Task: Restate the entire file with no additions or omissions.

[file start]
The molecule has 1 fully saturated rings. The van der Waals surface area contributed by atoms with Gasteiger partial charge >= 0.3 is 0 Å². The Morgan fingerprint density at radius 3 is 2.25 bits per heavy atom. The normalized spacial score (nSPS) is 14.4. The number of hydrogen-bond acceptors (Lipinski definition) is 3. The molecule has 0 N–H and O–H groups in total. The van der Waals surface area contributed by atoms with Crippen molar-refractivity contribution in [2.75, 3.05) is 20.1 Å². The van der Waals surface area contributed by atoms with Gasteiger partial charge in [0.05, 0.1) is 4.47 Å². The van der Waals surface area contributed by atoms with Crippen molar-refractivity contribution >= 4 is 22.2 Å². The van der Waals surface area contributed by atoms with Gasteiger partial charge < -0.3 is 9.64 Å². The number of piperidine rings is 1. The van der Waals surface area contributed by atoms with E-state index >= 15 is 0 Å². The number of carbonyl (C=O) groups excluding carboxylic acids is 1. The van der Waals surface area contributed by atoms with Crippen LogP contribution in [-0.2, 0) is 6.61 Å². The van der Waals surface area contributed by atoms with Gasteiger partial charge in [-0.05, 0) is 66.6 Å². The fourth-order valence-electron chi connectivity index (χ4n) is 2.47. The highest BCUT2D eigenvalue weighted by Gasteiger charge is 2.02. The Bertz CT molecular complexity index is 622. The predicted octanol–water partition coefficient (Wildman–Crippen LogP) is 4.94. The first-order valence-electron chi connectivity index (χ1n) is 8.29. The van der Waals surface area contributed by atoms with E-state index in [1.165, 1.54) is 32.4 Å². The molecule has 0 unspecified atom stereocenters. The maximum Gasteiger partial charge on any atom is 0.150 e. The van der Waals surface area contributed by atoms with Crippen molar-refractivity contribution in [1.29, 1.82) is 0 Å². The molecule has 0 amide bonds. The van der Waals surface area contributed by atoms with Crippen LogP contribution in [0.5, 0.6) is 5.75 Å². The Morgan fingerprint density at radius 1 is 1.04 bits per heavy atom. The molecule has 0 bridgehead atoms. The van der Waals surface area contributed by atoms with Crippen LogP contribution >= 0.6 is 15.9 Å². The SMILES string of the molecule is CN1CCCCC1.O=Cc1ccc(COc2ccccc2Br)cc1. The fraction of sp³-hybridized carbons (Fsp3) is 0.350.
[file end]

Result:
The molecule has 1 fully saturated rings. The van der Waals surface area contributed by atoms with Gasteiger partial charge >= 0.3 is 0 Å². The Morgan fingerprint density at radius 3 is 2.25 bits per heavy atom. The normalized spacial score (nSPS) is 14.4. The number of hydrogen-bond acceptors (Lipinski definition) is 3. The molecule has 0 N–H and O–H groups in total. The van der Waals surface area contributed by atoms with Crippen molar-refractivity contribution in [2.75, 3.05) is 20.1 Å². The van der Waals surface area contributed by atoms with Gasteiger partial charge in [0.05, 0.1) is 4.47 Å². The van der Waals surface area contributed by atoms with Crippen molar-refractivity contribution >= 4 is 22.2 Å². The van der Waals surface area contributed by atoms with Gasteiger partial charge < -0.3 is 9.64 Å². The number of piperidine rings is 1. The van der Waals surface area contributed by atoms with E-state index >= 15 is 0 Å². The number of carbonyl (C=O) groups excluding carboxylic acids is 1. The van der Waals surface area contributed by atoms with Crippen LogP contribution in [-0.2, 0) is 6.61 Å². The van der Waals surface area contributed by atoms with Gasteiger partial charge in [-0.05, 0) is 66.6 Å². The fourth-order valence-electron chi connectivity index (χ4n) is 2.47. The highest BCUT2D eigenvalue weighted by Gasteiger charge is 2.02. The Bertz CT molecular complexity index is 622. The predicted octanol–water partition coefficient (Wildman–Crippen LogP) is 4.94. The first-order valence-electron chi connectivity index (χ1n) is 8.29. The van der Waals surface area contributed by atoms with E-state index in [1.165, 1.54) is 32.4 Å². The molecule has 0 unspecified atom stereocenters. The maximum Gasteiger partial charge on any atom is 0.150 e. The van der Waals surface area contributed by atoms with Crippen molar-refractivity contribution in [1.29, 1.82) is 0 Å². The molecule has 0 amide bonds. The van der Waals surface area contributed by atoms with Crippen LogP contribution in [0.5, 0.6) is 5.75 Å². The Morgan fingerprint density at radius 1 is 1.04 bits per heavy atom. The molecule has 0 bridgehead atoms. The van der Waals surface area contributed by atoms with Crippen LogP contribution >= 0.6 is 15.9 Å². The SMILES string of the molecule is CN1CCCCC1.O=Cc1ccc(COc2ccccc2Br)cc1. The fraction of sp³-hybridized carbons (Fsp3) is 0.350.